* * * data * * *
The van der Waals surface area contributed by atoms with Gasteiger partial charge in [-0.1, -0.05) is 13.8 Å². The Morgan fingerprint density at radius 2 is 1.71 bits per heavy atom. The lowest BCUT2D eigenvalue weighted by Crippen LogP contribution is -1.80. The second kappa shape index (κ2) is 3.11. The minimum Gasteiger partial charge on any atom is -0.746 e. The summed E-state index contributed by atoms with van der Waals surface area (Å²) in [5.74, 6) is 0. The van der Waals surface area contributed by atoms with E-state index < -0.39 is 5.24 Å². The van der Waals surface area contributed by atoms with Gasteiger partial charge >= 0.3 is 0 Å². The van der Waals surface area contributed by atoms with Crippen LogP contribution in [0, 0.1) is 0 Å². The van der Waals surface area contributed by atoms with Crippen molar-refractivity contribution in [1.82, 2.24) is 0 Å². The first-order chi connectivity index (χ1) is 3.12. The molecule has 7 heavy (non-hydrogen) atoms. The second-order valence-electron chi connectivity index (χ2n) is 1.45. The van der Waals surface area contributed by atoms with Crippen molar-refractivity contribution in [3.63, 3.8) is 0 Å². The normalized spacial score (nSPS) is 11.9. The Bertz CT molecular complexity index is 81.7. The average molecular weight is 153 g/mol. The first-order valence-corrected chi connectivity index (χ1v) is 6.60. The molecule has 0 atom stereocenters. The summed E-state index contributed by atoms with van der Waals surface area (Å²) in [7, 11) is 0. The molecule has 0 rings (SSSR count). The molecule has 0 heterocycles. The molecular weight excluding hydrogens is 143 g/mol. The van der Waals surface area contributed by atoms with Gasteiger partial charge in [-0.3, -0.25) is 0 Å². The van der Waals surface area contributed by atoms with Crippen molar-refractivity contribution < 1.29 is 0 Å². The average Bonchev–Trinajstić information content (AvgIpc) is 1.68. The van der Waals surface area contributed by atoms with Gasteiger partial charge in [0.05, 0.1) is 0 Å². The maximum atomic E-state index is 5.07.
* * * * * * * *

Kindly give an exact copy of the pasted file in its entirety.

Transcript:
The van der Waals surface area contributed by atoms with Gasteiger partial charge in [-0.1, -0.05) is 13.8 Å². The Morgan fingerprint density at radius 2 is 1.71 bits per heavy atom. The lowest BCUT2D eigenvalue weighted by Crippen LogP contribution is -1.80. The second kappa shape index (κ2) is 3.11. The minimum Gasteiger partial charge on any atom is -0.746 e. The summed E-state index contributed by atoms with van der Waals surface area (Å²) in [5.74, 6) is 0. The van der Waals surface area contributed by atoms with E-state index < -0.39 is 5.24 Å². The van der Waals surface area contributed by atoms with Gasteiger partial charge >= 0.3 is 0 Å². The van der Waals surface area contributed by atoms with Crippen LogP contribution in [0, 0.1) is 0 Å². The van der Waals surface area contributed by atoms with Crippen molar-refractivity contribution in [1.82, 2.24) is 0 Å². The first-order chi connectivity index (χ1) is 3.12. The molecule has 7 heavy (non-hydrogen) atoms. The second-order valence-electron chi connectivity index (χ2n) is 1.45. The van der Waals surface area contributed by atoms with Crippen molar-refractivity contribution in [3.63, 3.8) is 0 Å². The normalized spacial score (nSPS) is 11.9. The Bertz CT molecular complexity index is 81.7. The average molecular weight is 153 g/mol. The first-order valence-corrected chi connectivity index (χ1v) is 6.60. The molecule has 0 atom stereocenters. The summed E-state index contributed by atoms with van der Waals surface area (Å²) in [7, 11) is 0. The molecule has 0 rings (SSSR count). The molecule has 0 heterocycles. The molecular weight excluding hydrogens is 143 g/mol. The van der Waals surface area contributed by atoms with Gasteiger partial charge in [-0.3, -0.25) is 0 Å². The van der Waals surface area contributed by atoms with Crippen molar-refractivity contribution < 1.29 is 0 Å². The average Bonchev–Trinajstić information content (AvgIpc) is 1.68. The van der Waals surface area contributed by atoms with Gasteiger partial charge in [0.05, 0.1) is 0 Å². The maximum atomic E-state index is 5.07.